select said second node as a repeater if said signal strength of said first signal is within a specified range and said signal strength of said second signal is within a specified range.
10. The article of manufacture as in claim 8 including additional instructions which, when executed by said processor, cause said processor to:
select said second node as a repeater if combined signal strength of said first signal and said second signal is within a specified range.
11. The article of manufacture as in claim 8 including additional instructions which, when executed by a processor, cause said processor to:
select said second node as a repeater if an average of said signal strength of said first signal and said signal strength of said second signal is within a specified range.
12. The article of manufacture as in claim 8 wherein said first node performs selecting of said second node as a repeater based on said signal strength of said first signal and/or said signal strength of said second signal.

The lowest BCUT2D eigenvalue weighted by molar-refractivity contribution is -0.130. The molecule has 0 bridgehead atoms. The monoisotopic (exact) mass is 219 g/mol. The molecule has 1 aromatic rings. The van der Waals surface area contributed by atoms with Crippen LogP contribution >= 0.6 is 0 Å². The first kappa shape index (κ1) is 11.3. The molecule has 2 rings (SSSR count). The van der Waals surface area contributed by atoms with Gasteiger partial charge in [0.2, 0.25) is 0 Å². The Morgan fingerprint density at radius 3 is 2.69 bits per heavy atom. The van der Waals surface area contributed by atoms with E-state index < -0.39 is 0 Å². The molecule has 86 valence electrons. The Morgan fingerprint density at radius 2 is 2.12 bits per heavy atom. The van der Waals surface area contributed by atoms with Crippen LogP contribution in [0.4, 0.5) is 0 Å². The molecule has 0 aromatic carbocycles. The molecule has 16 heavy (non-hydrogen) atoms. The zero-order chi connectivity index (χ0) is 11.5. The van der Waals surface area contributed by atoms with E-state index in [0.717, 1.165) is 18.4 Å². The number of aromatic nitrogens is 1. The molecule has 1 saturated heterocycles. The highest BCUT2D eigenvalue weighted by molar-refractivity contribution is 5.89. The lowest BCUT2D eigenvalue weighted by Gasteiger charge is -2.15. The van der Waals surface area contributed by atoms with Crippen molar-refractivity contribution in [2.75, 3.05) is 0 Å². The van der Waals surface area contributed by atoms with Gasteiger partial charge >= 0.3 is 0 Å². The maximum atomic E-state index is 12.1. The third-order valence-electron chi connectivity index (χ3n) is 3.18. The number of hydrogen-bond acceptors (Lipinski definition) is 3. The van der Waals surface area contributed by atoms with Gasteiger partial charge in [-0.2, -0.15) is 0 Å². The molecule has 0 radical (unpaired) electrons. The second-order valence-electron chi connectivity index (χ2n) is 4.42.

13. The article of manufacture as in claim 8 including additional instructions which, when executed by a processor, cause said processor to:
if said second node is selected as a repeater, transmit a third signal from said second node to a third node;
measure signal strength of said third signal at said third node;
transmit a fourth signal from said third node to said second node;
measure signal strength of said fourth signal at said second node; and
select said third node as a second-tier repeater based on said signal strength of said third signal and/or said signal strength of said fourth signal.
Description
BACKGROUND OF THE INVENTION

1. Field of the Invention

This invention relates generally to network configuration techniques. More particularly, the invention relates to an improved system and method for selecting repeaters in a data network.

2. Description of the Related Art

A “repeater” is a communications device that amplifies or regenerates a data signal in order to extend the transmission distance between two or more nodes. Repeaters are available for both analog and digital signals and are used extensively for long distance transmission.